A prophetic ministry, which brings courage to God's people, will alert its hearers to the fact of spiritual warfare (Ephesians 6:12). Together with the call to "be strong in the Lord and in the strength of His might", the the call to "put on the whole armour of God" (Ephesians 6:10-11), there will be the encouraging declaration that God Himself has "put on righteousness as a breastplate and a helmet of salvation upon His head" (Isaiah 59:17). To know that God Himself fights with them in this spiritual warfare gives the Lord;s people the confidence to take their stand on "the heritage of the servants of the Lord": "No weapon that is fashioned against you shall prosper" (Isaiah 54:17).
"He who prophesies speaks to men for their ... consolation" (1 Corinthians 14:3). The word 'consolation' carries our minds in the direction of the 'consolation prize'. That's one step removed from the 'booby prize'! Prophetic ministry directs our attention to the greatest prize of all - "the prize of the upward call of God in Christ Jesus" (Philippians 3:14). With such a glorious prize in our view, we are given every incentive to "press on toward the goal" (Philippians 3:14). The link between consolation and courage is found in the ministry of the Holy Spirit, the Comforter (John 14:16, AV). William Barclay makes some helpful observations regarding this word, 'Comforter': "The word 'Comforter' has in it the Latin adjective 'fortis', which means 'brave' ... A comforter was one who puts courage into a man". Not forgetting how great a function of the Holy Spirit comfort - in the modern sense of the word - is, Barclay insists that "to limit the function of the Holy Spirit to that, takes much of the strength and iron ... out of the doctrine of the Holy Spirit". Barclay advises us to take care with our use of "the word 'Comforter' since it is very apt to make the Holy Spirit the refuge of age rather than the inspiration of youth, the consoler of the sad rather than the spur and stimulus to prophetic living. This is our high calling. We are to live prophetically, as men and women whose lives embody the relevance of God's Word for today's world.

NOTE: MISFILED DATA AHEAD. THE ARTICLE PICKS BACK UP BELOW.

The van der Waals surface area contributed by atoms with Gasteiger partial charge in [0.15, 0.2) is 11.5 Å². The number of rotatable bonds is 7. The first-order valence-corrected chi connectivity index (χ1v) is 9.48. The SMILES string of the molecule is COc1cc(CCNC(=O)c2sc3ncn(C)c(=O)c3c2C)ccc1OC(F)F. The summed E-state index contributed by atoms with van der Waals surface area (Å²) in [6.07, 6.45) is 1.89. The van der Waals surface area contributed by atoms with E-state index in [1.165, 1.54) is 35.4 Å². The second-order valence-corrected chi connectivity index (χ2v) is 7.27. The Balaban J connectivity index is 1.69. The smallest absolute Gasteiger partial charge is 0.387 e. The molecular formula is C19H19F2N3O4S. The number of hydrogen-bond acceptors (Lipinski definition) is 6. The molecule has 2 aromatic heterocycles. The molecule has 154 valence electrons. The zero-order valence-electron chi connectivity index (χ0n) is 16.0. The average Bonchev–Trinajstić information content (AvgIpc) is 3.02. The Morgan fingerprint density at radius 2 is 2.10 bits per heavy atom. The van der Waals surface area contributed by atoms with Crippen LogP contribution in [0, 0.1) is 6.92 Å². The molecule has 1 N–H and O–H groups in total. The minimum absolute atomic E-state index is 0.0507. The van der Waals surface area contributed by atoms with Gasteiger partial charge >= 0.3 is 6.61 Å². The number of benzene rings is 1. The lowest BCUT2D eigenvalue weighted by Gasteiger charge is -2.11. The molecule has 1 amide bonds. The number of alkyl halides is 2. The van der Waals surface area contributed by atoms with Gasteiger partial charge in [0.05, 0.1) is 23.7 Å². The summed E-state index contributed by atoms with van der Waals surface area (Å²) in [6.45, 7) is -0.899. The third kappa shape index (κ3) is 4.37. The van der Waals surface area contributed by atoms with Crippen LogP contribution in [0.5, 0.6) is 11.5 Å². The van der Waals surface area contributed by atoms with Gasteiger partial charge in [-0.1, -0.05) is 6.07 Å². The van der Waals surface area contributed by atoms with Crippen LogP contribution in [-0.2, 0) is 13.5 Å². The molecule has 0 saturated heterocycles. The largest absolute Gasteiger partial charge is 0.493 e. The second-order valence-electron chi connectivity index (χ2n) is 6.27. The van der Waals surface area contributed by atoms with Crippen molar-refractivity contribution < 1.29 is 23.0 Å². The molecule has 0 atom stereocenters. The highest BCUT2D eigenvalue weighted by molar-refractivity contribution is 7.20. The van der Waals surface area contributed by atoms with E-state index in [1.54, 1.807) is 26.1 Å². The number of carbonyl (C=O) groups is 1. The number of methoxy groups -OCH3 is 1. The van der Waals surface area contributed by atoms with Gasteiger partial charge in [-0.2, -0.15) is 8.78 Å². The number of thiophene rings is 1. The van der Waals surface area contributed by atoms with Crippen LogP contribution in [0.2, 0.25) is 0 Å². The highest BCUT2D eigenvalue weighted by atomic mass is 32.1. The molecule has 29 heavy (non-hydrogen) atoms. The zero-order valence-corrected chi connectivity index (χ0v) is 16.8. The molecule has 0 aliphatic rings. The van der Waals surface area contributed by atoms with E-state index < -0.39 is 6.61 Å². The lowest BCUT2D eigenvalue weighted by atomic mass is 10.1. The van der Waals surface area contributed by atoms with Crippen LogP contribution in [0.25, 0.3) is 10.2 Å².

"Living as the prophetic people of God": We speak here not only of prophetic preaching but also - and more importantly - of prophetic living. The preaching emerges from the living. If it does not, it cannot and will not be prophetic. If the Church is to be the prophet to the world we must live God's way and not the world's way. "Don't let the world around you squeeze you into its own mould, but let God re-mould your minds from within ... " (Romans 12:2, J B Phillips).